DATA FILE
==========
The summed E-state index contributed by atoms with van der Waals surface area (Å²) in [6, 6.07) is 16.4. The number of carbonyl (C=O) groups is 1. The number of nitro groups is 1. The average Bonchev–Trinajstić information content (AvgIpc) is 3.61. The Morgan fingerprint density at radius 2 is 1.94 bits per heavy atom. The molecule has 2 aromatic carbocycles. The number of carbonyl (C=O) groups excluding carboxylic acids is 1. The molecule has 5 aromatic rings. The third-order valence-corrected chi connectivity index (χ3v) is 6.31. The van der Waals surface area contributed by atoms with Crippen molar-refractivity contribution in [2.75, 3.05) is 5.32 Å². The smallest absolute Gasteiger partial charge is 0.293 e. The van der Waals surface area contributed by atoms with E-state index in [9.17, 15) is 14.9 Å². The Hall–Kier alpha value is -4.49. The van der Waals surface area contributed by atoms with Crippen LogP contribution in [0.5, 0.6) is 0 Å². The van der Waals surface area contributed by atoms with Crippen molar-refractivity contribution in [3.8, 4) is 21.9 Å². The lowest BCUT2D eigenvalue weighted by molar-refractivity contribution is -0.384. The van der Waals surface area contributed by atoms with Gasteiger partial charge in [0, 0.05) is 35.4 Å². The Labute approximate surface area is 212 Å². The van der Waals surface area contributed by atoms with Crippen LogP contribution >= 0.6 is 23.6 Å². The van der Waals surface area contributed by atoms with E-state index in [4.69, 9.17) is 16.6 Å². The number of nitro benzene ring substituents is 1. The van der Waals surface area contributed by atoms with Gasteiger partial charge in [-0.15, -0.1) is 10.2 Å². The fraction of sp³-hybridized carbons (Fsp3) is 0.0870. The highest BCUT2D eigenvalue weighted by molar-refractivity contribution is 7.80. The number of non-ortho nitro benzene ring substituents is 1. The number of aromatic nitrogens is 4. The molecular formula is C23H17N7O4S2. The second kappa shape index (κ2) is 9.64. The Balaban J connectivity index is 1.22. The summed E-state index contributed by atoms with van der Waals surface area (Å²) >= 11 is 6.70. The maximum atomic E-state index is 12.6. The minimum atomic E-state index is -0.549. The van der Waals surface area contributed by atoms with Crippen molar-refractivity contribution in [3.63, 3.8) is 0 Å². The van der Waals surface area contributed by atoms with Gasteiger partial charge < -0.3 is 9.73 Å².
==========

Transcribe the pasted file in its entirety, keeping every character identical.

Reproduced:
The summed E-state index contributed by atoms with van der Waals surface area (Å²) in [6, 6.07) is 16.4. The number of carbonyl (C=O) groups is 1. The number of nitro groups is 1. The average Bonchev–Trinajstić information content (AvgIpc) is 3.61. The Morgan fingerprint density at radius 2 is 1.94 bits per heavy atom. The molecule has 2 aromatic carbocycles. The number of carbonyl (C=O) groups excluding carboxylic acids is 1. The molecule has 5 aromatic rings. The third-order valence-corrected chi connectivity index (χ3v) is 6.31. The van der Waals surface area contributed by atoms with Crippen molar-refractivity contribution in [2.75, 3.05) is 5.32 Å². The smallest absolute Gasteiger partial charge is 0.293 e. The van der Waals surface area contributed by atoms with E-state index in [9.17, 15) is 14.9 Å². The Hall–Kier alpha value is -4.49. The van der Waals surface area contributed by atoms with Crippen LogP contribution in [0.5, 0.6) is 0 Å². The van der Waals surface area contributed by atoms with Crippen molar-refractivity contribution in [3.8, 4) is 21.9 Å². The lowest BCUT2D eigenvalue weighted by molar-refractivity contribution is -0.384. The van der Waals surface area contributed by atoms with Gasteiger partial charge in [0, 0.05) is 35.4 Å². The Labute approximate surface area is 212 Å². The van der Waals surface area contributed by atoms with Crippen LogP contribution >= 0.6 is 23.6 Å². The van der Waals surface area contributed by atoms with E-state index in [4.69, 9.17) is 16.6 Å². The number of nitro benzene ring substituents is 1. The van der Waals surface area contributed by atoms with Gasteiger partial charge in [-0.15, -0.1) is 10.2 Å². The fraction of sp³-hybridized carbons (Fsp3) is 0.0870. The highest BCUT2D eigenvalue weighted by molar-refractivity contribution is 7.80. The number of non-ortho nitro benzene ring substituents is 1. The number of aromatic nitrogens is 4. The molecular formula is C23H17N7O4S2. The second kappa shape index (κ2) is 9.64. The Balaban J connectivity index is 1.22. The summed E-state index contributed by atoms with van der Waals surface area (Å²) >= 11 is 6.70. The maximum atomic E-state index is 12.6. The minimum atomic E-state index is -0.549. The van der Waals surface area contributed by atoms with Crippen molar-refractivity contribution in [3.63, 3.8) is 0 Å². The van der Waals surface area contributed by atoms with Gasteiger partial charge < -0.3 is 9.73 Å².